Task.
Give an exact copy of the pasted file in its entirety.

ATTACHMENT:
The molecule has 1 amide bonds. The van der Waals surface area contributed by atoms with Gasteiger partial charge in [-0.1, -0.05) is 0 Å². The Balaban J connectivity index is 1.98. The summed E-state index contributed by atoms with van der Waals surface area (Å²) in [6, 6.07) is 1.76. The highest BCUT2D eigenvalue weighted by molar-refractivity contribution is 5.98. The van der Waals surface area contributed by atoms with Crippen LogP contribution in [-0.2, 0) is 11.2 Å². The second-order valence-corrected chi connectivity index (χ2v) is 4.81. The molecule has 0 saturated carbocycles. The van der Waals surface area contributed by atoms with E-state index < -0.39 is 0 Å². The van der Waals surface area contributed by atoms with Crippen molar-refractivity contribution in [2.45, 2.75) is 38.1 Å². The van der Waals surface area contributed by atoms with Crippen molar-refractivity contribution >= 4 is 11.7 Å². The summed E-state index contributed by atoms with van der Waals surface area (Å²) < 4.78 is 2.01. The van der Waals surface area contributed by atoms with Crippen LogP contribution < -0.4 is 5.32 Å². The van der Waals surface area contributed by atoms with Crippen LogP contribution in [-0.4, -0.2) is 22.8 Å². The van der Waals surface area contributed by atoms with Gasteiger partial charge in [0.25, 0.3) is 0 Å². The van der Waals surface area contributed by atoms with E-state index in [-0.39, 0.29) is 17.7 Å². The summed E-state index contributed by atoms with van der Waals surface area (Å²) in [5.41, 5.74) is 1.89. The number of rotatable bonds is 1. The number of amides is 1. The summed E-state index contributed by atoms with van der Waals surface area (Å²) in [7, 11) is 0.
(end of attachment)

The molecule has 1 amide bonds. The van der Waals surface area contributed by atoms with Gasteiger partial charge in [-0.1, -0.05) is 0 Å². The Balaban J connectivity index is 1.98. The summed E-state index contributed by atoms with van der Waals surface area (Å²) in [6, 6.07) is 1.76. The highest BCUT2D eigenvalue weighted by molar-refractivity contribution is 5.98. The van der Waals surface area contributed by atoms with Crippen LogP contribution in [-0.2, 0) is 11.2 Å². The second-order valence-corrected chi connectivity index (χ2v) is 4.81. The molecule has 0 saturated carbocycles. The van der Waals surface area contributed by atoms with E-state index < -0.39 is 0 Å². The van der Waals surface area contributed by atoms with Crippen molar-refractivity contribution in [2.45, 2.75) is 38.1 Å². The van der Waals surface area contributed by atoms with Crippen molar-refractivity contribution >= 4 is 11.7 Å². The summed E-state index contributed by atoms with van der Waals surface area (Å²) < 4.78 is 2.01. The van der Waals surface area contributed by atoms with Crippen LogP contribution < -0.4 is 5.32 Å². The van der Waals surface area contributed by atoms with Crippen LogP contribution in [-0.4, -0.2) is 22.8 Å². The van der Waals surface area contributed by atoms with Gasteiger partial charge in [0.25, 0.3) is 0 Å². The van der Waals surface area contributed by atoms with E-state index in [-0.39, 0.29) is 17.7 Å². The summed E-state index contributed by atoms with van der Waals surface area (Å²) in [5.41, 5.74) is 1.89. The number of rotatable bonds is 1. The number of amides is 1. The summed E-state index contributed by atoms with van der Waals surface area (Å²) in [7, 11) is 0.